Promoting Community Solidarity & Improved Livelihoods in the Gourma

Update from the Mali Elephant Project

Much has been written in recent posts about the achievements of the anti-poaching unit, and so this post provides an update on the community work that continues in parallel, particularly on the occasion of the Mali Elephant Project being one of the winners of the 2017 Equator Prize.

Since the unit became fully operational in February there have been no elephants poached, despite this being the end of the dry season when they are clustered around the few remaining water bodies in the least secure part of the elephant range and are at their most vulnerable.

Meanwhile the work with the local communities continues quietly in parallel, continuing to promote community solidarity and improved livelihoods. One of the first steps is for the community to produce a map of its natural resources which provides a basis for discussion of the problems encountered, zonation and the rules of resource use determined for each zone. An example of the village of Petten-N’Dotty (redrawn by one of our field staff) is shown here:

 

map by field staff


The benefits are clearly shown in the photos below which show the difference between the thicket-forests in two adjacent communities, one of whom has Community Based Natural Resource Management (CBNRM) systems, and one which doesn’t
. The latter shows how the forest is severely degraded by the practice of cutting branches to make the leaves accessible for livestock, whereas this practice is forbidden under the former’s resource management rules.

 

Photographs taken at key points of the forest at N’gaw N’gaw using a “W” transect methodology. This area has functioning CBNRM systems.

Photographs taken at key points of the forest at Inani using a “W” transect methodology where there are no CBNRM systems.

One particular development has been the creation of women’s associations in 15 communities to help them establish income generating activities based on sustainable resource management and involving over 1,525 participants. The women themselves choose the activity they would like to undertake and these range according to their habitual livelihood and environment. Pastoral communities living in areas dominated by grassland favour the collection and marketing of animal forage, and the raising of smaller flocks of better cared for animals (to reduce environmental impact while increasing income). Agro-pastoral and agricultural communities living in more forested areas may favour the sustainable harvest and marketing of “non-timber forest products” such as wild foods, fruits, berries, leaves, medicines, resins and gums (such as Gum Arabic) from both existing forests and by planting new trees.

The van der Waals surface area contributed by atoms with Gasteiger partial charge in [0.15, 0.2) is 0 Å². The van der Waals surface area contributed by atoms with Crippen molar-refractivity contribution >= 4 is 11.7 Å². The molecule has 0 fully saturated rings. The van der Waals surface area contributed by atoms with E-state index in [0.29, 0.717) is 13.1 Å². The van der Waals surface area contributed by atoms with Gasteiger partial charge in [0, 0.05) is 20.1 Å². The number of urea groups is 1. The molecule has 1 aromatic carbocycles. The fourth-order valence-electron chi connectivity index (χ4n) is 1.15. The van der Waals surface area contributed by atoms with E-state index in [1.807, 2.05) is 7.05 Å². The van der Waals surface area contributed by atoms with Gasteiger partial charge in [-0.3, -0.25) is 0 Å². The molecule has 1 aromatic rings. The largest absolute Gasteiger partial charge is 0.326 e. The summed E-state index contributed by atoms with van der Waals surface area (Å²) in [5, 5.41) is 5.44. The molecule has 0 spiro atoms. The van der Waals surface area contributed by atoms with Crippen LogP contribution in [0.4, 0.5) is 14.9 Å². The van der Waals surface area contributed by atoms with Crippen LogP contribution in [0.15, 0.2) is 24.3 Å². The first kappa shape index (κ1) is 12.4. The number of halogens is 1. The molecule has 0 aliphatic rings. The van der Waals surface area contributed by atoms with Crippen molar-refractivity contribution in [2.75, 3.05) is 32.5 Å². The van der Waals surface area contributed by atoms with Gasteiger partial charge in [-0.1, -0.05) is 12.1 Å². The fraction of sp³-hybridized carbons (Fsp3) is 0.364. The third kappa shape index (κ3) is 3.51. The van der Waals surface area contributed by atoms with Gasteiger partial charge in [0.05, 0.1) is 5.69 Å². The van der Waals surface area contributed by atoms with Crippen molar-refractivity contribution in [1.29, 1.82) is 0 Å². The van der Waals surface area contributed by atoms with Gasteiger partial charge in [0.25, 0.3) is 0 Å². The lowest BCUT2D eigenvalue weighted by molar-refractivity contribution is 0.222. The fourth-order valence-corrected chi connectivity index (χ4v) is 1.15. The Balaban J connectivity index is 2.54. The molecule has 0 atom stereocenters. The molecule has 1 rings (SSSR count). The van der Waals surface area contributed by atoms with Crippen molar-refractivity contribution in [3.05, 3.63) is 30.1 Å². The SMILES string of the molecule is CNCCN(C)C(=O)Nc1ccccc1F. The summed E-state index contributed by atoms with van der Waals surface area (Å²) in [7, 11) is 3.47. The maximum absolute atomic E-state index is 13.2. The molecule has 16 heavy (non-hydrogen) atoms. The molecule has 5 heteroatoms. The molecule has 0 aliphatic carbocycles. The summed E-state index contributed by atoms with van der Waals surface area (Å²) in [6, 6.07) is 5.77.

The project trains the participants in book-keeping, revenue-sharing, management, and technical aspects. The success of these comes from them undertaking activities that are related to what they know, rather than trying to introduce something new.

These activities also help build a synergy between the women and the young men comprising the teams of eco-guardians who provide any manual labour required such as carrying, lifting, digging, constructing enclosures, etc.

One unusual example is the re-planting of a local species of Vetiver by the women of N’gaw N’gaw that has many uses and is highly valued but has almost disappeared due to overharvesting. Unlike the introduced variety used for erosion control, this variety is prized for other qualities. In the Gourma the leaves are cut for thatch and handicraft, and this usage does not destroy the plant

Traditionally its roots were prized for their property to give “drinking water a good taste” as well as for medicinal purposes and pest control. The roots have been shown to have anti-bacterial and disinfectant properties, and are dug up, dried and sold in small bundles.

 

Planting the Vetiver

Planting the Vetiver

The photographs above show eco-guards transporting the Vetiver seedlings and digging the holes ready for planting the seedlings by the women.

These activities are easily scale-able so the more money we raise the more quickly we can achieve our goal of covering the whole of the elephant range with resource management systems that protect elephant habitat, their migration route and the elephants themselves; as well as provide multiple tangible benefits for local communities.

The Mali Elephant Project is a joint initiative of the WILD Foundation and International Conservation Fund of Canada.

 

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